I won't have a chance myself today so I hope someone else jumps in with a scan from a shop Manual. What the diagrams in the shop Manual show is there should be indentations punched into each of the gears that are in the timing case, and that those indentations on all of the gears have to be properly aligned with respect to each other for the cam timing to be correct. An early photo you posted in this thread shows that there are marks made with a black felt tip pen on your gears, but what I can't see is if those marks are in the correct locations on the gears (i.e. directly over indentations in the gears). Once you turn the engine over the marks will no longer line up, so the fact they are not lined up in that photo is not the issue. The issue is whether or not when the gears were first installed all of them were in proper alignment.

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I believe you are missing a couple of steps. I am no expert, but I used John Healy's article in Vintage Bike Vol.2005-2 to do mine.
He measures lift off the push rod after zeroing out the indicator for a certain amount of lift in inches. In the article he uses the cam builders specification of .020" of lift. I would be hours typing out the article. Perhaps some one can explain it better. I think you are very close.


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This is photo'd from the '45-'55 Triumph workshop Manual. I suggest to reset the camwheels to these marks. Reset the ignition timing and test. Normally the marks on the camwheels are good enough for all but competition racing.
[Linked Image]

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Does he have the ramp cams, referred to in the top diagram on that page? They're not common nowadays.


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...may I make a small suggestion? I use the degree wheel on the other end of the crank which lets me 'strobe' my engine which is not possible from the timing side(given a few good kicks with the plugs out will show you an idea if the timings WAY out)!


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Thanks to all of you for your answers. I'm sorry for the delay of this post, but I wanted to do a more accurate check.

I've tried to do again the valve timing following your pointings, that is using the marked points on gears; the procedure has been very difficult because of the very ruined gears. However the situation is not changed: the problems are the same as before.

Then I tried to do new checks on magneto ignition timing and I noticed that bringin it to 40 degrees, rather than to the 37 advised by the handbook motorbike operate discreetly.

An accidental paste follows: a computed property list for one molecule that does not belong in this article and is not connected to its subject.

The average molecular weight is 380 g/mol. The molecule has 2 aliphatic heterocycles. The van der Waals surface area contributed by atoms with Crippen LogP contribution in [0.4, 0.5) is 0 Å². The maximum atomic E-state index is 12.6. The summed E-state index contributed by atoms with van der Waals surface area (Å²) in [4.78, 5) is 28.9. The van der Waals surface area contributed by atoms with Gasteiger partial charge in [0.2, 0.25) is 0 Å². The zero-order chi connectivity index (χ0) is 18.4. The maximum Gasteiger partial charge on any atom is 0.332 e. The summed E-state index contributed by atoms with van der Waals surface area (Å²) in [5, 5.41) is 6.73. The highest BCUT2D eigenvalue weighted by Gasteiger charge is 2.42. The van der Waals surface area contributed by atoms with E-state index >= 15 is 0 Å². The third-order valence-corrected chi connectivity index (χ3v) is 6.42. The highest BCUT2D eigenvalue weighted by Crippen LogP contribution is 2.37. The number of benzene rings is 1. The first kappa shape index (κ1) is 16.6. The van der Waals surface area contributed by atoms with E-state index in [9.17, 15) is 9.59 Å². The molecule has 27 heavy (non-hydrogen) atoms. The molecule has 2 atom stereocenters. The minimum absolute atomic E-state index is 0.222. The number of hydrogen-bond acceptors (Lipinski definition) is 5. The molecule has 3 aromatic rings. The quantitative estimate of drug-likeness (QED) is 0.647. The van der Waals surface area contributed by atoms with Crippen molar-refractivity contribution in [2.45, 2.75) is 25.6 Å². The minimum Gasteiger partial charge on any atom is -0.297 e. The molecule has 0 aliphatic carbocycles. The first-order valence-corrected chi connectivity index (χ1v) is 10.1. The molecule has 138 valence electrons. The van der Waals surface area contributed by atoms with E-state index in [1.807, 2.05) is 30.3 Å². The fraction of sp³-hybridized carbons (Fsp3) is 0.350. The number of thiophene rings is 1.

Doing some trials on the road (with on engine) I noticed that the motorbike was in a stop going on high rpm. Pulling down all the air lever the motorbike goes very well and goes on high rpm without problems.

What the problem can be? The carburettor is new

[Linked Image]


I have bought directly from AMAL following the advisors from "Triumph Twins Restoration" of Roy Bacon.

The advisors are the following:

[Linked Image]


Type: 376/35
Size: 15/16
Main: 220
Pilot: 25
Slide: 3 1/2
Needle:
-pos: 4
-jet: 106


Thanks for your help

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There is a lot said here before me and it might have been covered. I just want to check what procedure you are following. Once you have got TDC and then rotated back and then forward to 37 degrees. What do you do next? Do you use the thin paper the determine when the points open by rotating the tapered end of the magneto shaft where the auto advance timing gear fits (the auto advance gear must be off)? Do you then once this is determined rotate the auto advance gear and while holding it in the fully advance position carefully fit the gear onto the tapered end while making sure that the points position has not changed in the cam ring while fitting? You need to make sure that points position does not change until you have tightened the auto advance gear, then you can release the auto advance. If you have done it like that you should be able to start the bike. I am guessing that you have fuel and spark at this stage. Hope that make sense.

The other possibility is if you have changed the cam ring or someone before you has changed the cam ring before you got it. This will give you a big headache.


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Could the position of the air lever (choke) be confusing you?

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If the ignition timing is anywhere between 35 degrees and 37 degrees BTDC on BOTH cylinders,the bike should run well.

If the cam timing is a little bit wrong,don't be worried about it.It was lousy timing when Ed Turner invented it.If the intake valve timing is advanced by about 10 degrees more than what the book says,it would run better than ever.

The bike should run OK when the choke cable is pulled tight.If it runs better with the cable loose (choke on),something is wrong.

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I think he is missing the point here. When looking at the photos they are out of sequence. One of the critical parts is to captivate the auto advance gear unit on the tapered shaft with the timing set at the right BTDC and the points just about to open. When setting the points to just before they open the auto advance gear must be removed. In his photos the gear is in position even though not tightened.
The auto advance unit centre sleeve nut is captive within the unit itself and after wedging the unit in the fully advanced position and checking that the magneto is still correctly position with the point just about to open/ separate. Fit the advance unit to the tapered shaft of the magneto. The nut must be turned so that the unit is gradually drawn on to the tapered shaft. , since the magneto armature be permitted to turn even a fraction until the auto advance pinion is correctly in positioned. If this procedure is followed the bike will start as long as there is gas and spark.
Make sure the spark plug leads are correctly connected. If the engine is timed to the above recommendation the lead nearest the engine should connect to the left spark plug and the opposite to the right spark plug. If it does not start then there is something else wrong.

Last edited by '59 Bonnie; 09/07/13 2:29 am.